On Monday 31 December 2001 02:52 am, samson swanson wrote:
> I had a quick question. Say I want to write a program
> to run without an OS, what language/tools do i need?
The first thing you have to write is a boot sector. On Intel, this will be
written in 16 bit assembler.
> linus (if you read this) what language/means did you
> use to make your terminal emulation program before
Linus wrote a book, you know. "Just for fun". Amazon should have it...
Or, if you don't have the patience, you could read this:
Basically, if you're writing code without ANY OS behind it, you'll be doing
it in assembler, and in order to use 32 bit assembler, you first have to set
up the page tables and interrupt handlers (and know what the A20 line is for,
although you do NOT have to know why the heck it seems to live on the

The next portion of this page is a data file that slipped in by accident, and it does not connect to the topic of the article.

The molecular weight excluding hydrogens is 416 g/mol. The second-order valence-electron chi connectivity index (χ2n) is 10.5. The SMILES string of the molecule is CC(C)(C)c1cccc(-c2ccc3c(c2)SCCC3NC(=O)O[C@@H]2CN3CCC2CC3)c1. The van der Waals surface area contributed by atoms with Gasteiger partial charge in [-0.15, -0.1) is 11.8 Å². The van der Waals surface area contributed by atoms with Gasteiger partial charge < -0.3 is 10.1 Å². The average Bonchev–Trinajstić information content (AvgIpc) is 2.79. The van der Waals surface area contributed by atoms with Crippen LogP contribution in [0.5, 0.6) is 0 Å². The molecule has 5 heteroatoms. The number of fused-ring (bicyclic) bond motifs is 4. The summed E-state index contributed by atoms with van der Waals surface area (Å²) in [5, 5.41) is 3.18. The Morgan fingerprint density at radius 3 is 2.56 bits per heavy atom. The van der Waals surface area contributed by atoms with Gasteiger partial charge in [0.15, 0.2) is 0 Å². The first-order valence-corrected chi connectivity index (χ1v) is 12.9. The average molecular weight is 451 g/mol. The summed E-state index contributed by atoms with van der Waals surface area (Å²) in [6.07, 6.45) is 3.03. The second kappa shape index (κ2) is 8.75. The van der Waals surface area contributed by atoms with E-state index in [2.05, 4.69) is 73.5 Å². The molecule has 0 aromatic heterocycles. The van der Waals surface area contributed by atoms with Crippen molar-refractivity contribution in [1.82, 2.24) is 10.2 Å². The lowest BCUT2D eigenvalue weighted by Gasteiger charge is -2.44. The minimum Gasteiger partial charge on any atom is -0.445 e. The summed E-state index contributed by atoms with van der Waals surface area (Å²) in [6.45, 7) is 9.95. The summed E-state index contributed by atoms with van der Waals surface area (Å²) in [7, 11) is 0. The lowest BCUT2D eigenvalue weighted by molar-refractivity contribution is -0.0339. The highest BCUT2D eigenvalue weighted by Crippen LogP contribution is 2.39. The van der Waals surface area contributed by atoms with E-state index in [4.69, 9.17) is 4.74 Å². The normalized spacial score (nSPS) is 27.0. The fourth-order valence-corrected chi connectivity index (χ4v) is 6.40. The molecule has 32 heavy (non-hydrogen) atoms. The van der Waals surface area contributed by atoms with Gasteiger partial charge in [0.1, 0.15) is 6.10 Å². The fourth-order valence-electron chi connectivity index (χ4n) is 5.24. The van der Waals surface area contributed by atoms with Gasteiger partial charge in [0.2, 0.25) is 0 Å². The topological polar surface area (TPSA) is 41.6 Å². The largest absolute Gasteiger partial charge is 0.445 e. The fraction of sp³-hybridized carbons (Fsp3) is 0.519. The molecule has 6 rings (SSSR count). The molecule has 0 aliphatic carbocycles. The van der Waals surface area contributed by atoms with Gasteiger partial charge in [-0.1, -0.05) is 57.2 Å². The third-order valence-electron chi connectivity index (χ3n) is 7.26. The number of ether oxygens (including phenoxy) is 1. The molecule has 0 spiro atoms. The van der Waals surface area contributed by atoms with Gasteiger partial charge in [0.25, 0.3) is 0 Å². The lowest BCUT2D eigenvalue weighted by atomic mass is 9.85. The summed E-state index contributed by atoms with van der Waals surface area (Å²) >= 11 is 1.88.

keyboard controller...), set up your own scheduler (or pretty much disable
interrupts), and basically re-implement a small operating system in order to
get to the point where you can write in some other language (like C).
Linus did it because he was bored, and a college student. It took him 3
months (summer off from school). Why write a term program you boot into?
Becaue he was using minix as his os, and minix sucks at handling interrupts.
You try doing serial IO (to talk to the school's unix box through a modem)
when your serial port drops characters left and right. (I don't think he
even had a 16550a uart at the time... :)
To see what's involved when Linux boots up, read
You could also go look at the freedos project...
Just getting to 32 bit mode is a bit of an accomplishment, actually. Booting
modern intel hardware recapitulates phylogeny...
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This archive was generated by hypermail 2b29 : Mon Jan 07 2002 - 21:00:14 EST